Real Water to ‘cooperate in every way possible’ amid litigation
A lawyer for Las Vegas-based Real Water said the company would turn over devices used to measure contaminants in the product, which has been linked to liver illnesses.
Updated April 5, 2021 - 12:25 pm
A lawyer for Las Vegas-based Real Water said Monday that the company would turn over devices used to measure contaminants in the product.
Meanwhile, the Food and Drug Administration continued to investigate the cause of liver illnesses tied to the bottled water.
At least nine lawsuits have been filed in Clark County since the FDA and Southern Nevada Health District issued warnings about Real Water less than a month ago.
Craig Mueller, Real Water’s corporate counsel, told District Judge Elizabeth Gonzalez during a teleconference hearing Monday that the company would “cooperate in every way possible” as litigation worked its way through court.
Attorney Will Kemp, representing dozens who said they fell ill after drinking Real Water, said he wanted to examine the company’s oxidation reduction potential meters used at manufacturing plants in Henderson and Mesa, Arizona.
Kemp filed another complaint Friday on behalf of six Clark County residents who were hospitalized late last year after suffering liver failure.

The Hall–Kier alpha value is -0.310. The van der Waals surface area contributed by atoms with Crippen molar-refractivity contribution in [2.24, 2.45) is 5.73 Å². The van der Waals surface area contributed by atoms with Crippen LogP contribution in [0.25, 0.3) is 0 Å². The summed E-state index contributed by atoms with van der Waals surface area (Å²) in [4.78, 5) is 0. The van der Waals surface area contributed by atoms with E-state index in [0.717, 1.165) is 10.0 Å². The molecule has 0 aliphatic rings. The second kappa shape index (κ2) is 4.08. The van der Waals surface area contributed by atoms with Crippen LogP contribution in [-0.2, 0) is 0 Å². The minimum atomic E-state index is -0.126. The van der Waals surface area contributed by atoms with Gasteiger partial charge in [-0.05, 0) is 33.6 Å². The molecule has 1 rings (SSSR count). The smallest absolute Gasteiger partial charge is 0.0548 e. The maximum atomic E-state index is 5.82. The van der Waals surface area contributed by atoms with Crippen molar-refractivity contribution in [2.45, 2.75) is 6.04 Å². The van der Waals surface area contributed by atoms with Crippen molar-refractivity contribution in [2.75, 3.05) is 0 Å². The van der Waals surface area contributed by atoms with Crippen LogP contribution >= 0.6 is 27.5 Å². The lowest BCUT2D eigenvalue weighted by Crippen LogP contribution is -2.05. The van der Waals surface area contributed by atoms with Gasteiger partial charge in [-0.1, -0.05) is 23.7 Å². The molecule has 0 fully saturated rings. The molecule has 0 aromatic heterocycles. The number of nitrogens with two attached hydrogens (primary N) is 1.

Mueller said he had one of the meters used to find the ability of water to break down and cleanse contaminants and expected to receive another later Monday.
“We are primarily concerned with the safety of the community,” Mueller told the Las Vegas Review-Journal after the court hearing. “Real Water is a health- and life-enhancing substance, and the idea that it has harmed someone is hurtful. We are cooperating fully in all scientifically valid inquiries into if Real Water is in fact the cause of the reported problems.”
Real Water owner Brent Jones, a former Nevada legislator, has offered a videotaped apology to customers.
Last week, the FDA announced that online retailers continued to sell Real Water, despite the recall and ongoing investigation.
The company’s website indicated it was “undergoing maintenance,” but it included links to a video statement Jones made late last month about the FDA investigation, along with a news release about the recall and a pair of “water test results” from January.
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